Social media users should always take precaution to protect themselves on the internet, and sometimes that means keeping personal details hidden. One of those details that should never be shared is phone numbers. According to the Daily Mail, Salt.agency technical director Reza Moaiandin used a coding script that generates each and every phone number combination in Britain, Canada, and the United States. He sent millions of numbers to the social media giant’s API program in bulk and then received millions of unobstructed user profiles in return.
Security loophole dangers alarm social media users
Moiandin explained to the Daily Mail that a hacker with certain knowledge can easily take non-private details of users who allow access to phone numbers. The hacker can use or sell the number for their own financial gain. The security hole remains a problem long after Facebook received a notification in April with the call for APIs to be pre-encrypted. Unfortunately, the security loophole is still intact and leaves 1.44 billion users vulnerable to hackers.
Facebook downplays the loophole’s risk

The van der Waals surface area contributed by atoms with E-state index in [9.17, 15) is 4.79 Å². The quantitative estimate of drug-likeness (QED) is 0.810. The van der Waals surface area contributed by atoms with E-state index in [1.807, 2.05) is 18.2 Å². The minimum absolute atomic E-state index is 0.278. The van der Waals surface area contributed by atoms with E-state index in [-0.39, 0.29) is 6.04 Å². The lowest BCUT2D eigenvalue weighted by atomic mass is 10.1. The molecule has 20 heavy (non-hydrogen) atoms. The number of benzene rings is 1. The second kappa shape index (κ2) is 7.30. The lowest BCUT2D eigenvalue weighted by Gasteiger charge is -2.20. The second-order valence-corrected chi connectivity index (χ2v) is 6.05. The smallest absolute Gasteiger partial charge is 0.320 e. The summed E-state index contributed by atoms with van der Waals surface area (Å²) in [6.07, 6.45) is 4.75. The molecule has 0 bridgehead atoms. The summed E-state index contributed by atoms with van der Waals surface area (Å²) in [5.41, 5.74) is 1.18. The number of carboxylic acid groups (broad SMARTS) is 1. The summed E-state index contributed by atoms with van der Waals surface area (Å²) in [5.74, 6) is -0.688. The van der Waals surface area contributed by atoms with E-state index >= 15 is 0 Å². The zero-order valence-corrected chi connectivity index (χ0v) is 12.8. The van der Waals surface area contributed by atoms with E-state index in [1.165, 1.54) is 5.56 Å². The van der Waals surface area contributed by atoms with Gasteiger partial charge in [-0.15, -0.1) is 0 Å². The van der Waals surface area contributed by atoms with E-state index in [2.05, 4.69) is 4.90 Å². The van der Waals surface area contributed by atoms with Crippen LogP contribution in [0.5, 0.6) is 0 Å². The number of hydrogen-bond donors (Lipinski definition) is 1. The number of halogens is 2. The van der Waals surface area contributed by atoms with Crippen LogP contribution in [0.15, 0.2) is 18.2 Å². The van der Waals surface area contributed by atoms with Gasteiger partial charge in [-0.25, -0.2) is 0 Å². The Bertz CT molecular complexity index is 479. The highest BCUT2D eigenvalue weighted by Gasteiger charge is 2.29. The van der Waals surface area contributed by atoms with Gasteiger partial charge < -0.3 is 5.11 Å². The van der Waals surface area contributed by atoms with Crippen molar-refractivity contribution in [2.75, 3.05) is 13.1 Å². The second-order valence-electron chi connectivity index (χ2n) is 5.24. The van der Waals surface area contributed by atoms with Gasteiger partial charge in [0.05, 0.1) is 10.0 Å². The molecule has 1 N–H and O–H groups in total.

The loophole doesn’t mean everyone is at risk though. The social media giant told The Guardian about the network monitoring tools which monitor suspicious data activities. The developer kit also limits how the apps can take information, which means Facebook could cut off an app’s access to information if it appears to grab too many profiles quickly. The real concern lies in the fact that Facebook is not placing caps on data collection.
There are a few things Facebook users can do to prevent their information from being hacked. As previously mentioned, they shouldn’t link their phone numbers to their profiles. They can also change their settings to Friends Only to prevent strangers from tracing them back to their Facebook page.